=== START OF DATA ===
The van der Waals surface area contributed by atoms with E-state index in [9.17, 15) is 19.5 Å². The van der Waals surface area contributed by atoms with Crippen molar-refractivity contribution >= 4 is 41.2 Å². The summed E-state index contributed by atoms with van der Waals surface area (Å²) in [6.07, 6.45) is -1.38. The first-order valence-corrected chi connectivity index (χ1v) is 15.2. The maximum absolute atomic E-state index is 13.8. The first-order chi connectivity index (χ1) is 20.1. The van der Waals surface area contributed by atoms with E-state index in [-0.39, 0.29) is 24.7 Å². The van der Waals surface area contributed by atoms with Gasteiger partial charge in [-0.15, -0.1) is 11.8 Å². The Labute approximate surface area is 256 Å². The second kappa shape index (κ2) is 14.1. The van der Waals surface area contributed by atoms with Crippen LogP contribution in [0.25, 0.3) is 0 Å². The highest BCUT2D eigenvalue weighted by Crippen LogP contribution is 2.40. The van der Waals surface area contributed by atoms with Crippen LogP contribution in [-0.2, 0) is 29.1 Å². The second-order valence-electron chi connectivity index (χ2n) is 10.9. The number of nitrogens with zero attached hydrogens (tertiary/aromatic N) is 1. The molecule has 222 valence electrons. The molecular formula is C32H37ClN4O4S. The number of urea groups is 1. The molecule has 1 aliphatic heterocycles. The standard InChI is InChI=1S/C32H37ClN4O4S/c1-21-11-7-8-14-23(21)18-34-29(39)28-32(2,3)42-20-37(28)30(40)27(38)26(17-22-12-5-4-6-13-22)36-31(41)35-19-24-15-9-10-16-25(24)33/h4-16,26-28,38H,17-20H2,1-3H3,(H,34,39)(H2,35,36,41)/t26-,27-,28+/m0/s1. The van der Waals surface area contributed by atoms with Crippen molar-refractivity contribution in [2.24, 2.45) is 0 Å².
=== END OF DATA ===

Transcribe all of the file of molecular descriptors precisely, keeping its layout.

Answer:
The van der Waals surface area contributed by atoms with E-state index in [9.17, 15) is 19.5 Å². The van der Waals surface area contributed by atoms with Crippen molar-refractivity contribution >= 4 is 41.2 Å². The summed E-state index contributed by atoms with van der Waals surface area (Å²) in [6.07, 6.45) is -1.38. The first-order valence-corrected chi connectivity index (χ1v) is 15.2. The maximum absolute atomic E-state index is 13.8. The first-order chi connectivity index (χ1) is 20.1. The van der Waals surface area contributed by atoms with E-state index in [-0.39, 0.29) is 24.7 Å². The van der Waals surface area contributed by atoms with Gasteiger partial charge in [-0.15, -0.1) is 11.8 Å². The Labute approximate surface area is 256 Å². The second kappa shape index (κ2) is 14.1. The van der Waals surface area contributed by atoms with Crippen LogP contribution in [0.25, 0.3) is 0 Å². The highest BCUT2D eigenvalue weighted by Crippen LogP contribution is 2.40. The van der Waals surface area contributed by atoms with Crippen LogP contribution in [-0.2, 0) is 29.1 Å². The second-order valence-electron chi connectivity index (χ2n) is 10.9. The number of nitrogens with zero attached hydrogens (tertiary/aromatic N) is 1. The molecule has 222 valence electrons. The molecular formula is C32H37ClN4O4S. The number of urea groups is 1. The molecule has 1 aliphatic heterocycles. The standard InChI is InChI=1S/C32H37ClN4O4S/c1-21-11-7-8-14-23(21)18-34-29(39)28-32(2,3)42-20-37(28)30(40)27(38)26(17-22-12-5-4-6-13-22)36-31(41)35-19-24-15-9-10-16-25(24)33/h4-16,26-28,38H,17-20H2,1-3H3,(H,34,39)(H2,35,36,41)/t26-,27-,28+/m0/s1. The van der Waals surface area contributed by atoms with Crippen molar-refractivity contribution in [2.24, 2.45) is 0 Å².